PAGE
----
Honey peach (Prunus persica L.) is highly nutritious; it is an excellent source of sugars, proteins, amino acids, vitamins, and mineral elements. However, it is a perishable climacteric fruit that is difficult to preserve. In this study, “Feicheng” honey peach fruit was used as a test material to investigate the synergistic preservation effect of 1-methylcyclopropene (1-MCP) and laser microporous film (LMF). The peach fruits were fumigated for 24 h with 2 μL L−1 1-MCP, then packed in LMF. In comparison with the control treatment, 1-MCP + LMF treatment markedly decreased the respiration rate, weight loss, and rot rate of peach fruits. Moreover, the combination of 1-MCP and LMF suppressed the increase in soluble solids (SS) and reducing sugars (RS), as well as the decrease in titratable acid (TA) and ascorbic acid (AsA). The combined application also maintained a high protopectin content and low soluble pectin content; it reduced the accumulation of superoxide anions (O2) and hydrogen peroxide (H2O2). Except in a few samples, the catalase (CAT) and ascorbate peroxidase (APX) activities were higher when treated by 1-MCP + LMF. Conversely, the phenylalanine deaminase (PAL), peroxidase (POD), lipase, lipoxygenase (LOX), polygalacturonase (PG), β-glucosidase, and cellulase (Cx) activities were lower than in the control. Furthermore, 1-MCP + LMF treatment reduced the relative abundances of dominant pathogenic fungi (e.g., Streptomyces, Stachybotrys, and Issa sp.). The combined treatment improved the relative abundances of antagonistic fungi (e.g., Aureobasidium and Holtermanniella). The results indicated that the co-application of 1-MCP and LMF markedly reduced weight loss and spoilage, delayed the decline of nutritional quality, and inhibited the physiological and biochemical metabolic activities of peach during storage. These changes extended its shelf-life to 28 days at 5 °C. The results provide a reference for the commercial application of this technology. Full article
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Review

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27 pages, 2121 KiB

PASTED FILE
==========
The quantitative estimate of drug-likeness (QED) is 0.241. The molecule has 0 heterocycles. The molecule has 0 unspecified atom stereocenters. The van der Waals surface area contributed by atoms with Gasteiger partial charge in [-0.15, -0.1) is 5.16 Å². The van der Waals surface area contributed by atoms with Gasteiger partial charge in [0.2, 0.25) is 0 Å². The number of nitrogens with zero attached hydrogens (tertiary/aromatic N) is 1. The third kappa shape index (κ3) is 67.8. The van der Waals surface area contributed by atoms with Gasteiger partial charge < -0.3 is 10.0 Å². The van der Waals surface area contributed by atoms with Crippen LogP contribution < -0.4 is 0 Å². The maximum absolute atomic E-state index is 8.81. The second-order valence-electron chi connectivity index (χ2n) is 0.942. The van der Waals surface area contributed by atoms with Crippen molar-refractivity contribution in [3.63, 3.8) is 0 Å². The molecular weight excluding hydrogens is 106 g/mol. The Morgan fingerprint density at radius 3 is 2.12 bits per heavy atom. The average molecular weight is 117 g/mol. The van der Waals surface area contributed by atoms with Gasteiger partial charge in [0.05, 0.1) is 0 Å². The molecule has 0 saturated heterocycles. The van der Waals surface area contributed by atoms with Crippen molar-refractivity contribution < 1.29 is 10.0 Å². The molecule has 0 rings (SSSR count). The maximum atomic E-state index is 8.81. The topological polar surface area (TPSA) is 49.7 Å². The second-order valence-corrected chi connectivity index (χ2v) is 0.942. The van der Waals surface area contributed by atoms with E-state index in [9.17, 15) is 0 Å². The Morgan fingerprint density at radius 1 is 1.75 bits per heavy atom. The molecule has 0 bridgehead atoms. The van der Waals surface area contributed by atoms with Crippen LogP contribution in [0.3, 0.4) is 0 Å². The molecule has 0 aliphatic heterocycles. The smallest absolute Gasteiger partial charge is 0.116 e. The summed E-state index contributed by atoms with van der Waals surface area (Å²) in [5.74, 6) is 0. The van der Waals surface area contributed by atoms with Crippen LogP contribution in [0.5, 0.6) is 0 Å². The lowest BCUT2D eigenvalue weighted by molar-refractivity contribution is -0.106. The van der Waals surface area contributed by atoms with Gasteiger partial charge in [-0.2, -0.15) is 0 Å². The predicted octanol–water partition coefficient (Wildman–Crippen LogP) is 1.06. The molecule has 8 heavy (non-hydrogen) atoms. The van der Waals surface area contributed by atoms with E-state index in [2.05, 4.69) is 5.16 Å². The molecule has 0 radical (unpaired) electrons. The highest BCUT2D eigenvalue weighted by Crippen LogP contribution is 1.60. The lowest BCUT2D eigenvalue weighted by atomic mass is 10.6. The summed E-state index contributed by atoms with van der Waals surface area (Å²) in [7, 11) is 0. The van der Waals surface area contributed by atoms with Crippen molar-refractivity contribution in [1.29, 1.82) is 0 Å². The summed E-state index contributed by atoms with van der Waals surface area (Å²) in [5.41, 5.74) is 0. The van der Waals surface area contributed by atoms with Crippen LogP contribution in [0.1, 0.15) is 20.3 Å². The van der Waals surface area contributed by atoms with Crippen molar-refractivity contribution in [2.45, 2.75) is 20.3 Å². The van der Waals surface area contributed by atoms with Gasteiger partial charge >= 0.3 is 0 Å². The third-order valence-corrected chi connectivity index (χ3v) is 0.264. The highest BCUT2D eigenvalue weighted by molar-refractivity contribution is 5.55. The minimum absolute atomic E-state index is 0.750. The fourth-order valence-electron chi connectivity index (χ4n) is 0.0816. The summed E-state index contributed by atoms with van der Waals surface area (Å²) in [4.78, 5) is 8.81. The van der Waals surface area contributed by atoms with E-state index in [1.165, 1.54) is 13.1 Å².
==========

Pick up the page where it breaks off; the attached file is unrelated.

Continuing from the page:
Review
Pre- and Postharvest Strategies for Pleurotus ostreatus Mushroom in a Circular Economy Approach
by Mafalda Silva, Ana Cristina Ramos, Fernando J. Lidon, Fernando H. Reboredo and Elsa M. Gonçalves
Foods 2024, 13(10), 1464; https://doi.org/10.3390/foods13101464 - 9 May 2024
Viewed by 764
Abstract
Mushroom cultivation presents a viable solution for utilizing agro-industrial byproducts as substrates for growth. This process enables the transformation of low-economic-value waste into nutritional foods. Enhancing the yield and quality of preharvest edible mushrooms, along with effectively preserving postharvest mushrooms, stands as a [...] Read more.
Mushroom cultivation presents a viable solution for utilizing agro-industrial byproducts as substrates for growth. This process enables the transformation of low-economic-value waste into nutritional foods. Enhancing the yield and quality of preharvest edible mushrooms, along with effectively preserving postharvest mushrooms, stands as a significant challenge in advancing the industry. Implementing pre- and postharvest strategies for Pleurotus ostreatus (Jacq.) P. Kumm (oyster mushroom) within a circular economy framework involves optimizing resource use, minimizing waste, and creating a sustainable and environmentally friendly production system. This review aimed to analyze the development and innovation of the different themes and trends by bibliometric analysis with a critical literature review. Furthermore, this review outlines the cultivation techniques for Pleurotus ostreatus, encompassing preharvest steps such as spawn production, substrate preparation, and the entire mushroom growth process, which includes substrate colonization, fruiting, harvesting, and, finally, the postharvest. While novel methodologies are being explored for maintaining quality and extending shelf-life, the evaluation of the environmental impact of the entire mushroom production to identify areas for improvement is needed. By integrating this knowledge, strategies can be developed for a more sustainable and circular approach to Pleurotus ostreatus mushroom cultivation, promoting environmental stewardship and long-term viability in this industry. Full article